Applique for the Armoire built on the show, or relief carve a leaf for a
similar project. Again, the emphasis on instructing with supply of
relevant theory shines through. Whether this is a goal of the magazine, or
just the natural way the hosts teach I cannot say, but it works very well.
This section is much as you would expect. New tools and products
reviewed. The detail is generally not bad and you can view all the product
features and see it in action. The reviews are not as detailed as those
you might find on this site (ok, so we are a little biased), but again,
the video edge wins out and you can better see how these products perform
in action! Its a great segment to see some quality tools and products
being put through their paces.
This is a great little inclusion where magazine readers can submit
photos and text of their projects and have them shown in the DVD magazine.
It gives you some design ideas other users have employed in their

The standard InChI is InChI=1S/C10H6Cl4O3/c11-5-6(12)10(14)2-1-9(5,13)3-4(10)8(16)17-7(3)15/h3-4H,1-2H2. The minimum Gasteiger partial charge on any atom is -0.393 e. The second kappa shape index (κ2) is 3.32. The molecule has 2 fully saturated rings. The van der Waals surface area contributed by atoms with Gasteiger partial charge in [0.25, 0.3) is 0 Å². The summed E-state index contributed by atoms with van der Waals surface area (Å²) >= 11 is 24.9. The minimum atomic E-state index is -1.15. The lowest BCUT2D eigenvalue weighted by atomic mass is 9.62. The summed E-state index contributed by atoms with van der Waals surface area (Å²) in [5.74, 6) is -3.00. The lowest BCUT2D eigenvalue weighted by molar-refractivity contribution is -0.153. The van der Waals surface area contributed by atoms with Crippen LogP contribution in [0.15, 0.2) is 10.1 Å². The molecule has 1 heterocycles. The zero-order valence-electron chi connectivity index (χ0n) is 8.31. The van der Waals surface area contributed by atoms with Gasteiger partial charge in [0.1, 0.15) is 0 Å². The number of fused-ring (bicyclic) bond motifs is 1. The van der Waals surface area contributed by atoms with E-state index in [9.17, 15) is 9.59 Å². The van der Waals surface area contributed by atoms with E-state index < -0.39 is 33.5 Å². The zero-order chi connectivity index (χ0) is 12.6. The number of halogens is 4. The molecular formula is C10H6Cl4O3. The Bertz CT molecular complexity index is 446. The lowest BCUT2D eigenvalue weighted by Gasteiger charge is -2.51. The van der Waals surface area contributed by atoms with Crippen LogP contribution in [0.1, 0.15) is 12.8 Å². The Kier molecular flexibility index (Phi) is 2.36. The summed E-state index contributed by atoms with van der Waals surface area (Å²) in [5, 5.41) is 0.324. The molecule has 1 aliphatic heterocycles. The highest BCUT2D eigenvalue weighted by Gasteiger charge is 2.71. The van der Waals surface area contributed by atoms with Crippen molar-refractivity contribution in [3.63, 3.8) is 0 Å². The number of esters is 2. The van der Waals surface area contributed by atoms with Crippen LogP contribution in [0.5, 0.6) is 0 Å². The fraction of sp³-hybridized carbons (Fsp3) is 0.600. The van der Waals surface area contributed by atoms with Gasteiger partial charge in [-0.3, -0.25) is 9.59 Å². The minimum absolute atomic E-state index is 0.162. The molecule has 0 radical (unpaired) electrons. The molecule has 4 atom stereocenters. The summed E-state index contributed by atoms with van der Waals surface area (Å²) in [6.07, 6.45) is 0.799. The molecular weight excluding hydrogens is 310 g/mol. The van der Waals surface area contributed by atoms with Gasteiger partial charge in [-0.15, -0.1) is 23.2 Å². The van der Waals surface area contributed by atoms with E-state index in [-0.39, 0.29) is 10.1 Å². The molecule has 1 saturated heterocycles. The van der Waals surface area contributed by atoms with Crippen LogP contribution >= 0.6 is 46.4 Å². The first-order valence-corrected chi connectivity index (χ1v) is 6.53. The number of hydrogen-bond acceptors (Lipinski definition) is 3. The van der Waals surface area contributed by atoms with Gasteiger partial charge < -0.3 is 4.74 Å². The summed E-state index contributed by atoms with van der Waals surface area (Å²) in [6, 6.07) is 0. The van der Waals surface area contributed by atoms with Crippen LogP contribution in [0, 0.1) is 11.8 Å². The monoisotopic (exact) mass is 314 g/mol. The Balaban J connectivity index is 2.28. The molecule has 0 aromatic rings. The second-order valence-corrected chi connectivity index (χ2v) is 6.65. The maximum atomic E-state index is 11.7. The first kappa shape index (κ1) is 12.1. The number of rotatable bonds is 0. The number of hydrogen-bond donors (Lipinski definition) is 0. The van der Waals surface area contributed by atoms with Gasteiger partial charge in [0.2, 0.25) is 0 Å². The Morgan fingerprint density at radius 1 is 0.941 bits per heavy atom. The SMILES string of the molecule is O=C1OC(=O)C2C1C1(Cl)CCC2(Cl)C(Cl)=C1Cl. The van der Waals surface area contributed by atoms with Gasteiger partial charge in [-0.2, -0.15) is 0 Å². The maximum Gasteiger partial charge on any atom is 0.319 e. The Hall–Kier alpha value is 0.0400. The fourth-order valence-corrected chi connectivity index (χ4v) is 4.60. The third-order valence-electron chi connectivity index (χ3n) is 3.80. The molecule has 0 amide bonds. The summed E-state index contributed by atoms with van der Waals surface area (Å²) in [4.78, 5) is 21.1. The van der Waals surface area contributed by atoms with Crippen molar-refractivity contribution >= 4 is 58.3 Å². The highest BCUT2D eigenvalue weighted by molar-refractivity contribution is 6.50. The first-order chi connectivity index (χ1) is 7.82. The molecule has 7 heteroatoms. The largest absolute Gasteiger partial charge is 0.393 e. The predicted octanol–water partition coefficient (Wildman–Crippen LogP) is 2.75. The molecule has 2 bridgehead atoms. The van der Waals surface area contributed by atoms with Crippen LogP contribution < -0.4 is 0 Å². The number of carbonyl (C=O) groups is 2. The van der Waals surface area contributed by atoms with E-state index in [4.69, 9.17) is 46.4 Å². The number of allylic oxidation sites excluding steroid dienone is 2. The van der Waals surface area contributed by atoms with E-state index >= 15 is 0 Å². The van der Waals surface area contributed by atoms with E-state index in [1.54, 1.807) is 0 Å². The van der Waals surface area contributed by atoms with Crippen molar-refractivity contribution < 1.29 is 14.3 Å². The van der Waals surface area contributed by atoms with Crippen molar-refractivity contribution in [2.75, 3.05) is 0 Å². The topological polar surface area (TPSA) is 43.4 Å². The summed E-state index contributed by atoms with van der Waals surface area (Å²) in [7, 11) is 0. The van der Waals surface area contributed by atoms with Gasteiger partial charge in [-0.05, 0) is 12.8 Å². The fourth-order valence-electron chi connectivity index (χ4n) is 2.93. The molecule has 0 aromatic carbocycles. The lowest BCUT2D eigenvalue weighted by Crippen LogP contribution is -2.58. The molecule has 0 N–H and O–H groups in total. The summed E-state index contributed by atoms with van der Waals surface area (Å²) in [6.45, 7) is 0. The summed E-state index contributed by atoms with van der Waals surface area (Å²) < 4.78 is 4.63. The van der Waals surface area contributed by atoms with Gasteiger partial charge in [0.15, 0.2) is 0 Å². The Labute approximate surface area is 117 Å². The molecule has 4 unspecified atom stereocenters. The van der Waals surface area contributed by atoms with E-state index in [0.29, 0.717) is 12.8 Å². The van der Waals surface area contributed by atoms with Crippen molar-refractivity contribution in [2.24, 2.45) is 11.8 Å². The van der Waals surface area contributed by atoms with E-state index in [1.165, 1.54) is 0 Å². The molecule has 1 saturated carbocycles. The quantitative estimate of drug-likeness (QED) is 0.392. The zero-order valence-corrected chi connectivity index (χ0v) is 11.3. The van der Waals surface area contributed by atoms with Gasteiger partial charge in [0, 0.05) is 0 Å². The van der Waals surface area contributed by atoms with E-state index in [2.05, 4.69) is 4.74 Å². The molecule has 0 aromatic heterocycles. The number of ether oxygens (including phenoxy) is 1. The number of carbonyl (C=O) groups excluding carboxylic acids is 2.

projects. The section is suitably named "Bragging Rights".
Another interesting feature of the DVD is that you can view the plans
from any of the projects featured on the DVD in PDF format. These are
included and provide enough information to guide you along. Admittedly,
they are not the same quality as plans you might find in some woodworking
magazines, Woodsmith magazine coming to mind, but combined with the video
footage of each project, they will get you by just fine. The plans do also
come with text and associated images to walk you through each step of the
Advertising in the Magazine
Like all print magazines, Woodworking At Home also includes commercial
advertising. This usually consists of 10-20 second takes showing a
company's products with voiceovers mentioning product information and
company contact details. Advertisements seem to be spread randomly throughout
the magazine but are generally non-intrusive and not overly bothersome.
While we all love to see as much content as possible in any type of
magazine, adverts are a critical part of magazines. They not only benefit
the publisher by helping to offset costs of magazine production, but
believe it or not, they go a long way in keeping subscription and issue
costs way down.
Naturally, some products mentioned in the magazine are